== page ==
Tag Archives: massage

My Shanghai – our local hair salon

6 Apr

Since I have grown my hair long, I don’t go to the salon nearly as often as I did before.  My husband, however, goes about once a month to make sure that his cut stays in shape.  Because of that – he actually has a longer running relationship with his salon and stylist than I do.  He has followed her from one salon to another and even (in a moment of weakness) over a year ago, bought a membership card which means he gets 50% off all products and services.

Before Chinese New Year I decided I wanted to get my hair  trimmed and he asked if I wanted to go to his salon, which I gladly accepted.  I enjoyed it so much that recently I went back for another trim when Li went in to get his hair cut.

This salon is more traditional than some which means that they wash your hair while you are sitting in the chair – a dry wash – instead of over the sink.  Because it is done that way they can also simultaneously massage your shoulders and neck – which feels wonderful.  After a rinse they then finish the massage down your arms and hands so by the time the stylist arrives you are in a very pleasing mental state.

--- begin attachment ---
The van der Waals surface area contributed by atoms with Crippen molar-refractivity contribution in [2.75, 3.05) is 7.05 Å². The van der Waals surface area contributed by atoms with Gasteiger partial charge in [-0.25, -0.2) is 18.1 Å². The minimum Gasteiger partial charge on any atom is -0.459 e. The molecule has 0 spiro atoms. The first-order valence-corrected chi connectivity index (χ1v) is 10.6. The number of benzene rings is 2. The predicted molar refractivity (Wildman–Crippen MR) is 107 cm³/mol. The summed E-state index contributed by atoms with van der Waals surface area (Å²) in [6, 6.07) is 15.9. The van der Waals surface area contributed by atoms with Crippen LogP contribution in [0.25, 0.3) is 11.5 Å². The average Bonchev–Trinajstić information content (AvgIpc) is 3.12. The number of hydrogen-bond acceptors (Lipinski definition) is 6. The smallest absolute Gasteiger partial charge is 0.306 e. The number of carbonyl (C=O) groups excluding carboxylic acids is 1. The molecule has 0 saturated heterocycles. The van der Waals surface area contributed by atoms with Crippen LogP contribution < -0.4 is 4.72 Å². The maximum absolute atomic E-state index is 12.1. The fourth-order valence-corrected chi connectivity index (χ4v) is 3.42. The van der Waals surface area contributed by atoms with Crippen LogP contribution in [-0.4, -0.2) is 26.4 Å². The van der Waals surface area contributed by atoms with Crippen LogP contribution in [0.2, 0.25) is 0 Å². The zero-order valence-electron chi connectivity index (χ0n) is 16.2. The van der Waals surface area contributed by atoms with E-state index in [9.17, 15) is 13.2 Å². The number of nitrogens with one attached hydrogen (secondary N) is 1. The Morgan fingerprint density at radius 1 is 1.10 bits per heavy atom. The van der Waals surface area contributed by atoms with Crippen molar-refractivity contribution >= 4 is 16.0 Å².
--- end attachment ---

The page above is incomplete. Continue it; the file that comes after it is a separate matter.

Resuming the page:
Enjoying a "dry shampoo"

Enjoying a “dry shampoo”

The shampoo girls were new arrivals in Shanghai, happy to practice their little bit of English and it made me remember the first time I got my hair cut in Shanghai where I couldn’t understand much more than, “Hello, goodbye, I don’t want that and thank you.”  How much has changed in seven years (I can have a full conversation now and actually am familiar with the different regions where the girls were from) – and how much has stayed the same, the continual change in Shanghai and people coming here to seek their fortune.

The cut itself is a little bit of an afterthought in my case – just a quick trim, but still nice to have someone else cut and style and blow dry.

By the time we walked out over an hour later I felt looser and lighter – all for the cost of 30RMB (less than $5USD).  Maybe I should get my hair trimmed every week?

What is your favorite salon?